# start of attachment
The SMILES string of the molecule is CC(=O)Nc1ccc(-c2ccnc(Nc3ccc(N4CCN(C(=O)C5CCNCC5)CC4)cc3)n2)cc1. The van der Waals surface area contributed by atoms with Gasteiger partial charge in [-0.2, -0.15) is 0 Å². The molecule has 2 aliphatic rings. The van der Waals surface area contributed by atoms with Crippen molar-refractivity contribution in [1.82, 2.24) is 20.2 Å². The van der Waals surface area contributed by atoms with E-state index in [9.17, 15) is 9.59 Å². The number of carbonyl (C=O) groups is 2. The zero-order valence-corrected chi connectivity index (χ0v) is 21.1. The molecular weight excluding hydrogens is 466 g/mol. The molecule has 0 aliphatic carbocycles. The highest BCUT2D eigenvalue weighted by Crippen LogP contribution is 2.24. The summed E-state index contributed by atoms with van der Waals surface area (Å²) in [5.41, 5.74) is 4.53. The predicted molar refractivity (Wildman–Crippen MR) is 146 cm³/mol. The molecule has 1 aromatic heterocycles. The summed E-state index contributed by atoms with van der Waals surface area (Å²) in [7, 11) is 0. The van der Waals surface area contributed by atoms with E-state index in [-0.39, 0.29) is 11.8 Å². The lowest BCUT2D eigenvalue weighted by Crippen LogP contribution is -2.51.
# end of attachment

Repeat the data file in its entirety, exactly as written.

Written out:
The SMILES string of the molecule is CC(=O)Nc1ccc(-c2ccnc(Nc3ccc(N4CCN(C(=O)C5CCNCC5)CC4)cc3)n2)cc1. The van der Waals surface area contributed by atoms with Gasteiger partial charge in [-0.2, -0.15) is 0 Å². The molecule has 2 aliphatic rings. The van der Waals surface area contributed by atoms with Crippen molar-refractivity contribution in [1.82, 2.24) is 20.2 Å². The van der Waals surface area contributed by atoms with E-state index in [9.17, 15) is 9.59 Å². The number of carbonyl (C=O) groups is 2. The zero-order valence-corrected chi connectivity index (χ0v) is 21.1. The molecular weight excluding hydrogens is 466 g/mol. The molecule has 0 aliphatic carbocycles. The highest BCUT2D eigenvalue weighted by Crippen LogP contribution is 2.24. The summed E-state index contributed by atoms with van der Waals surface area (Å²) in [5.41, 5.74) is 4.53. The predicted molar refractivity (Wildman–Crippen MR) is 146 cm³/mol. The molecule has 1 aromatic heterocycles. The summed E-state index contributed by atoms with van der Waals surface area (Å²) in [7, 11) is 0. The van der Waals surface area contributed by atoms with E-state index in [-0.39, 0.29) is 11.8 Å². The lowest BCUT2D eigenvalue weighted by Crippen LogP contribution is -2.51.